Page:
Frank was more active in silent pictures than was Ralph, but it was in the 1930s that he really found his niche, playing blustery, often befuddled middle-aged characters. W. C. Fields was originally slated to play the wizard role for which Morgan is best remembered today, but contractual issues kept the deal from being finalized, so MGM instead turned to Morgan.
Frank was said to be something of a heavy tippler, which may have accounted for his relatively early passing in 1949 at 59. Ralph, born seven years before his younger sibling, also outlived him by nearly seven years, passing away in 1956 at the age of 72.
The Morgans were born with the family name Wupperman, and we wonder at Frank’s decision to also use Morgan as his stage name. It’s likely he did so in an attempt to ride Ralph’s professional coattails to a certain degree, and perhaps he did so with Ralph’s blessing, but we can’t help but wonder if Ralph ever resented Frank’s higher degree of success. We hope not.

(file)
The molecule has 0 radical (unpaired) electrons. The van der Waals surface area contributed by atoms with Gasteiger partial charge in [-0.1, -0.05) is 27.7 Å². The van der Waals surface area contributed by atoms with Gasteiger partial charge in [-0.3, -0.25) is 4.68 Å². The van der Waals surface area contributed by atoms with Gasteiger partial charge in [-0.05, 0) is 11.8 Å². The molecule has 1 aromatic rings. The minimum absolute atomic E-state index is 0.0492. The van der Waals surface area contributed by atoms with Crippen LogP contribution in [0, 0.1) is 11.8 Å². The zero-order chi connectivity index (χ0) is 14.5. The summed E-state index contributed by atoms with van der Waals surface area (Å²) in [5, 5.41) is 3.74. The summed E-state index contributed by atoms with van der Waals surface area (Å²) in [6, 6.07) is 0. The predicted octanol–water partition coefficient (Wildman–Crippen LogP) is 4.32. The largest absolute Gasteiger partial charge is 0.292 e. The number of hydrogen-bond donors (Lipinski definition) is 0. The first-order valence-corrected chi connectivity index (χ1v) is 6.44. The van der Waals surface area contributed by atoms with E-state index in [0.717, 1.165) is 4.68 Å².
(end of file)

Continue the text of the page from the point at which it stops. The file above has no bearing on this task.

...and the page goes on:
A tip of the ol’ Cladrite fedora goes out to both these talented brothers, and while we’re a bit mortified that we weren’t previously aware Frank had an older sibling who was also an actor (we can’t really imagine how that info eluded us all these years), we’re glad to give Ralph his due credit now.
Many years ago, we attended a “Hollywood: Legend and Reality,” an exhibition of movie memorabilia from the Golden Age of Hollywood at the Cooper-Hewitt National Design Museum. The exhibition included such offerings as an eight-inch gorilla figure used in the filming of the original King Kong, the golden calf from Cecil B. DeMille‘s The Ten Commandments, Rudolph Valentino‘s matador costume from Blood and Sand (1922), Tom Mix‘s 10-gallon hat, and best of all, for our money, Sam’s piano from Casablanca. We wanted so badly to reach out and tinkle those tiny keys (the piano’s a miniature, with something fewer than 88 keys, sized so that it might be easily pushed from table to table in a nightclub, as Dooley Wilson does in Rick’s Cafe.